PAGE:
My first project is an experiment examining the effects of aphid infestation on Echinacea. Last year, I selected 100 non-flowering Echinacea, excluded aphids from 50 plants and added aphids to the other 50. I am repeating the experiment on the same plants. I performed my first experimental treatments on Saturday and Sunday and should soon be able to analyze my results from last year.

The other project I plan to continue this year is a survey of aphids and ants in a large experimental common garden. Last year I selected a 20x20m section of the experimental plot and led a biweekly of ants and aphids. I started this because I was interested in seeing how aphids spread over space and time. This year I will examine the same area to see how aphid infestation changes from year to year. Thanks to everyone’s help, I collected my first dataset on June 15th. Considering the unusually warm winter, there should be some interesting developments this year.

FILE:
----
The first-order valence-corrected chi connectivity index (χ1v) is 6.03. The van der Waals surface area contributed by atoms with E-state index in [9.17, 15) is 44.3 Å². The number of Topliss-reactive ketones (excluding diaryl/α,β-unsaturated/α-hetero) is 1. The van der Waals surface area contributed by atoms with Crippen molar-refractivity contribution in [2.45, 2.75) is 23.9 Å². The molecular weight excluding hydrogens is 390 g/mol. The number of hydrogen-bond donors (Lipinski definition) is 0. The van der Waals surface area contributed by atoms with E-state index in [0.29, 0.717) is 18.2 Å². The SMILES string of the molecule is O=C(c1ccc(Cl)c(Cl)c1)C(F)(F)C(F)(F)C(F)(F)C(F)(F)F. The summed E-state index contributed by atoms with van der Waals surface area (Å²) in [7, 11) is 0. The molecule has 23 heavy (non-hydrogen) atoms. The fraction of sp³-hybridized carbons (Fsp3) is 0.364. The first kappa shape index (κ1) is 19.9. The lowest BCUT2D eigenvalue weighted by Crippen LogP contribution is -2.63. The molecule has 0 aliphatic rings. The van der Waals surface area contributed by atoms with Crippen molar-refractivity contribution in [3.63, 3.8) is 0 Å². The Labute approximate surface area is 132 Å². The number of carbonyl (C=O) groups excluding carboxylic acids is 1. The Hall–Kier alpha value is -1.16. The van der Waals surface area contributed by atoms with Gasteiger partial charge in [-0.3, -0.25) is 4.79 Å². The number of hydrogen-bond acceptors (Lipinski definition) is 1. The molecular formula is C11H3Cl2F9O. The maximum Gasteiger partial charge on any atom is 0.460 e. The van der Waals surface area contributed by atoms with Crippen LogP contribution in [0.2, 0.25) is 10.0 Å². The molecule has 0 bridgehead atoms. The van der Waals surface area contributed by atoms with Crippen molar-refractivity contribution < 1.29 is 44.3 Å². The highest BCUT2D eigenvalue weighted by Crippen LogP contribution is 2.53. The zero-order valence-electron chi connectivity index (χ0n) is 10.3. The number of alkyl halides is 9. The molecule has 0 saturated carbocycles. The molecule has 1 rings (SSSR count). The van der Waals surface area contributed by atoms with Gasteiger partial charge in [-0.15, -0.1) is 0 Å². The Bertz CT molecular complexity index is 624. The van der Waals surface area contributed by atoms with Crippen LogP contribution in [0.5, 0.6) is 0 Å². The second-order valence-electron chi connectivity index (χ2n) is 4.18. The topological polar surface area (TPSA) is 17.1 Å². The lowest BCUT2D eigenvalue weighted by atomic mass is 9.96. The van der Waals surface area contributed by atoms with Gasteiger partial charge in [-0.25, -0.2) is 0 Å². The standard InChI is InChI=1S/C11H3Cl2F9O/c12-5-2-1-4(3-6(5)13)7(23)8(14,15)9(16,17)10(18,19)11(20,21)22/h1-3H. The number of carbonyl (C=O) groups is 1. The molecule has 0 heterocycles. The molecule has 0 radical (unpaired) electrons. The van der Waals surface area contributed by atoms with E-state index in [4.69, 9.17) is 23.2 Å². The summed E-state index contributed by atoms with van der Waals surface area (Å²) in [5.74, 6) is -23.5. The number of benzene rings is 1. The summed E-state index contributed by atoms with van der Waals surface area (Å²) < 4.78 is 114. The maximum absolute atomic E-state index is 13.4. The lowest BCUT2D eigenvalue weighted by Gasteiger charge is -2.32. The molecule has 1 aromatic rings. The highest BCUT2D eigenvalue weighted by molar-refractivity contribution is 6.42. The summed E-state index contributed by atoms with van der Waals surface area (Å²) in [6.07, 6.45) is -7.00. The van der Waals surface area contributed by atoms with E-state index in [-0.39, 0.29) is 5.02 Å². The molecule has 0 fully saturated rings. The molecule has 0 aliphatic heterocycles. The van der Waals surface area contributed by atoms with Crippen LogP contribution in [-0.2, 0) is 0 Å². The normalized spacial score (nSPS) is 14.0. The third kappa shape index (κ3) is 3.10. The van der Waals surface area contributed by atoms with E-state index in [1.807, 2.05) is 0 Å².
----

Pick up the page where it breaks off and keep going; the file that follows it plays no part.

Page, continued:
My third project is to assess aphid and ant abundance among several Echinacea populations. My original plan was to survey aphids and ants on a representative sample of the entire population, including juvenile and non-flowering plants. As it so happens, Amy Dykstra and Daniel Rath conducted a similar survey in 2009 (you can read about it in the archives). For all their hard work, they found very few plants with aphids. Of the plants they surveyed–flowering plants had a much higher rate of aphid infestation than non-flowering plants–32% for flowering versus 5% for non-flowering plants. I decided to take a different approach and focus my sampling effort on flowering plants. Specifically, I will survey aphid and ant abundance on plants that flowered this year and last year. This will allow me to assess whether flowering in one year influences the likelihood of aphid infestation the following year.

That’s about it for now. I’ll be posting my progress on here as it happens. This summer I have the privilege of collaborating with Jill Gall, an REU student from College of the Atlantic. She’s been hard at work preparing her project assessing ant diversity in prairie remnants, which I’ll let her tell you about.